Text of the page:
After repairing the damage, Southwestern Bell filed suit against the City, asserting a claim of negligence. Southwestern Bell asserted that the City had failed to wait 48 hours from providing notice to making the repairs and that such notice was necessary under the Texas Utilities Code. Southwestern Bell also alleged that the City's operation of the backhoe was negligent because the City's employees failed to ascertain what underground utilities were in the area before digging. Specifically, Southwestern Bell argued that: (1) the City failed to provide 48 hours' notice to Southwestern Bell before excavating; (2) the City's employees had a duty to look for signs of and locate underground utilities at the excavation site before and during the excavation process; (3) Southwestern Bell's aerial cable was attached to the nearby utility pole, and therefore the City's employees should have been aware that the same cable ran underground near the excavation site; and (4) the City's employees were aware of and walked past, but did not "look at, " the utility pole on which the warning sign was posted.

         Southwestern Bell presented evidence at trial indicating that, because the duct run surrounding the damaged cable was "almost as hard as concrete, " only a "powerful machine, " and not a hand shovel, could have damaged the cable. Jeremy Cutbirth, a Southwestern Bell employee who has been installing and repairing similar cables for 16 years, testified at trial that, "As hard as that duct run is and as tough as that cable is, you're not going to do that with a shovel . . . . There is no way you're going to be digging with a shovel and accidentally go all the way through it and rip a cable apart . . . . It's impossible." He testified further that the duct run, which was made of baked clay tile, is "very hard" and "almost like cement." An air-pressure warning system located within the duct run notified Southwestern Bell of damage to the cable in the same location where the City excavated the water main. Thus, Cutbirth testified, the cable must have been damaged by the City's backhoe.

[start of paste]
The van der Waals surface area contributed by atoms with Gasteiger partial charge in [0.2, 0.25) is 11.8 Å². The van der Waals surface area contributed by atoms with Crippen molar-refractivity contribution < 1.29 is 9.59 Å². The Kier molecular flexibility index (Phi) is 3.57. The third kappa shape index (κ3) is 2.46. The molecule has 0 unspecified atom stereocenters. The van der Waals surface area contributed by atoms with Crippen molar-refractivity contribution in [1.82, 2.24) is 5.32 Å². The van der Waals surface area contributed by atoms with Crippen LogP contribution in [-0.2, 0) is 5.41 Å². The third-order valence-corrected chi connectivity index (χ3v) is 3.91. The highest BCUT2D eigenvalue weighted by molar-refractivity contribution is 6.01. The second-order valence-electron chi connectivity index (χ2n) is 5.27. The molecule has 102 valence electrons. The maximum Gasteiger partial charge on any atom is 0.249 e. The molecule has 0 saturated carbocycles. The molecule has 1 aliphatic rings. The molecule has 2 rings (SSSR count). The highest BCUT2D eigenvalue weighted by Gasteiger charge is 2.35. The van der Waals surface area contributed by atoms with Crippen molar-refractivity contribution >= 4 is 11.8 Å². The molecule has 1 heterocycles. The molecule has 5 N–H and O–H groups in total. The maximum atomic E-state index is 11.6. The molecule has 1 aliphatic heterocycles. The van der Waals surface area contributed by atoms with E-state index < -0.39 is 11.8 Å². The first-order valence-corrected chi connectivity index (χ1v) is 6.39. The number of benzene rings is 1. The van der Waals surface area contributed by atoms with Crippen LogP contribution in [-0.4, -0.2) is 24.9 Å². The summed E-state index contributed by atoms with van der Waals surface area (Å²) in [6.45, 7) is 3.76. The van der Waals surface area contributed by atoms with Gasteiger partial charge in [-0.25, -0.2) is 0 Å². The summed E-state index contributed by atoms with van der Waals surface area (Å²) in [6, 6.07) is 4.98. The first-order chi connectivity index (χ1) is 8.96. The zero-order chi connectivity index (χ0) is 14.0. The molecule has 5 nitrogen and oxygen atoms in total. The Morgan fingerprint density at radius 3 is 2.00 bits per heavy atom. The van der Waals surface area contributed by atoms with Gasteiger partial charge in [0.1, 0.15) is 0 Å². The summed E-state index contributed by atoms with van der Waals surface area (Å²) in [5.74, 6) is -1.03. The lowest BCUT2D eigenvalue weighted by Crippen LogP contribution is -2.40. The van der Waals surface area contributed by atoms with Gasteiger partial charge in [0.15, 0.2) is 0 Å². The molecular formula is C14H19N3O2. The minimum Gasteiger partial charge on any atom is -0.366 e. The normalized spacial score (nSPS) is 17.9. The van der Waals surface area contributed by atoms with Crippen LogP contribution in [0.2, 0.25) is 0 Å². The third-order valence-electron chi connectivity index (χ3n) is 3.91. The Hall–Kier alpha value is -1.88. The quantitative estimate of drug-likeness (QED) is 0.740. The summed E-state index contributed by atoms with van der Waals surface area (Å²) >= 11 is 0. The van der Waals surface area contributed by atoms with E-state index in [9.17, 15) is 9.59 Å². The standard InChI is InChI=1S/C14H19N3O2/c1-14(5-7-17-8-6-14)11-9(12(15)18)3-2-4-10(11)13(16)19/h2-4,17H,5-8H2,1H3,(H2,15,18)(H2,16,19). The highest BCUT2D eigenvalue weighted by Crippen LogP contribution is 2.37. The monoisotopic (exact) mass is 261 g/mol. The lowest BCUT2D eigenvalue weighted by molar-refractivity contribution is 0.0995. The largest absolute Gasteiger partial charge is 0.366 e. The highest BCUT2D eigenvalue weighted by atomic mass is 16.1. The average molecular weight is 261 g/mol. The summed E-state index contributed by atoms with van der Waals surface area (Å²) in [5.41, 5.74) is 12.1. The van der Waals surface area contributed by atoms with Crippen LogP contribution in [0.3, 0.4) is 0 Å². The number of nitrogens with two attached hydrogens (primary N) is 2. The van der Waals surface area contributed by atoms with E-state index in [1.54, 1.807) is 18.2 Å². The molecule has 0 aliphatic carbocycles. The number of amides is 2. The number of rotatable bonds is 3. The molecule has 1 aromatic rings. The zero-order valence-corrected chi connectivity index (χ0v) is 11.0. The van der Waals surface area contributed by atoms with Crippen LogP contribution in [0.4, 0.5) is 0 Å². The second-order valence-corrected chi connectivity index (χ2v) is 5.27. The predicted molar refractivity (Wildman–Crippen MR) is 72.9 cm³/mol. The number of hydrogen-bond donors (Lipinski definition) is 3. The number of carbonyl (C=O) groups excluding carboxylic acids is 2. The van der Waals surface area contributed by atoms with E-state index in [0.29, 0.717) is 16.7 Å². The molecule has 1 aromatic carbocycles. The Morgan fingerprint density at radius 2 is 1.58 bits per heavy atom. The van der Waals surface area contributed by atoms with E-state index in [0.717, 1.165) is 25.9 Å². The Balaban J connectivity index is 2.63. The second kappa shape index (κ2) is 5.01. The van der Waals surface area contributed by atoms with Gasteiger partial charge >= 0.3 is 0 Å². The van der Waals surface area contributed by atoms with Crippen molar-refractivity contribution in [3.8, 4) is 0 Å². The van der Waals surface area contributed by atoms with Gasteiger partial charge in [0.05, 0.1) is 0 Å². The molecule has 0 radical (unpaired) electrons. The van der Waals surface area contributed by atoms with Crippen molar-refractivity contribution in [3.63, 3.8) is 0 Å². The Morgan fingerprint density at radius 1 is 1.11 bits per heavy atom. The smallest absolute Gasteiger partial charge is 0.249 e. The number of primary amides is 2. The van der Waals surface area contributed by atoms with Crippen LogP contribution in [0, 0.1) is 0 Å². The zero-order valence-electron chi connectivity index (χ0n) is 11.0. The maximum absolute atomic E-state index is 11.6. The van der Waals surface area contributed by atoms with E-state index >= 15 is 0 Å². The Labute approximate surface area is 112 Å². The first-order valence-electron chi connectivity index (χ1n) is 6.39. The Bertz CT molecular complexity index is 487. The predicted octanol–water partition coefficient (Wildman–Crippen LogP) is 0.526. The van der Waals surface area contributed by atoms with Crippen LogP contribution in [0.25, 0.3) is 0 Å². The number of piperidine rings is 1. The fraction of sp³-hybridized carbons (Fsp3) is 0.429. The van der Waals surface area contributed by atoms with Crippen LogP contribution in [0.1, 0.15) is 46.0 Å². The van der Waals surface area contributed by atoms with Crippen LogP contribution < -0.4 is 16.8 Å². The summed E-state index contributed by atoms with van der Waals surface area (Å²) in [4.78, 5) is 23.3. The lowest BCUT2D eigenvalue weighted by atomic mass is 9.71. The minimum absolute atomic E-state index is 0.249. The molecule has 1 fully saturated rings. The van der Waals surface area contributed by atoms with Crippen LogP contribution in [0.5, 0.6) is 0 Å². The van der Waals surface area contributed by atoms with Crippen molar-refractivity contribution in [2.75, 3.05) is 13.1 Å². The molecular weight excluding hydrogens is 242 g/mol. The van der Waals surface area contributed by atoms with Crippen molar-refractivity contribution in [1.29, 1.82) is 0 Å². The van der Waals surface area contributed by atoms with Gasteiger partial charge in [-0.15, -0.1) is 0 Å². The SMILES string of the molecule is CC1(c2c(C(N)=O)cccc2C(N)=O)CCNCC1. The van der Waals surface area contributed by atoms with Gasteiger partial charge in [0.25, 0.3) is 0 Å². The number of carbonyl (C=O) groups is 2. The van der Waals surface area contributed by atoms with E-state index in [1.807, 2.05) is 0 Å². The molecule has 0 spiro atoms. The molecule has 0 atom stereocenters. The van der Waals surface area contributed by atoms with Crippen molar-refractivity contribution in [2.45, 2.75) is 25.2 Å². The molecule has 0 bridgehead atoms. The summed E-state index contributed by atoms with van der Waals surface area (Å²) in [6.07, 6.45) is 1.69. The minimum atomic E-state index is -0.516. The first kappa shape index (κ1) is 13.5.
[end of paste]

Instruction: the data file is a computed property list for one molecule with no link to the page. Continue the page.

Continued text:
At trial, Mackey and Christian acknowledged that other underground utilities, such as natural gas lines and electric cables, are typically located in the same general area as water mains. They testified that the workers are supposed to look for all indications of underground utilities before excavating because utilities are sometimes unmarked. Christian and Motley testified further that they never noticed the duct run containing Southwestern Bell's cable.

         For the charge, Southwestern Bell requested instructions be included that quoted two statutes regarding the notice requirements under the Utilities Code.[2] The City objected to these instructions. The trial court overruled the objections and included the statutes in the charge.

         Governmental Immunity

         In its first two issues, the City challenges the trial court's subject-matter jurisdiction over Southwestern Bell's claim for negligence. The City argues the trial court lacked ...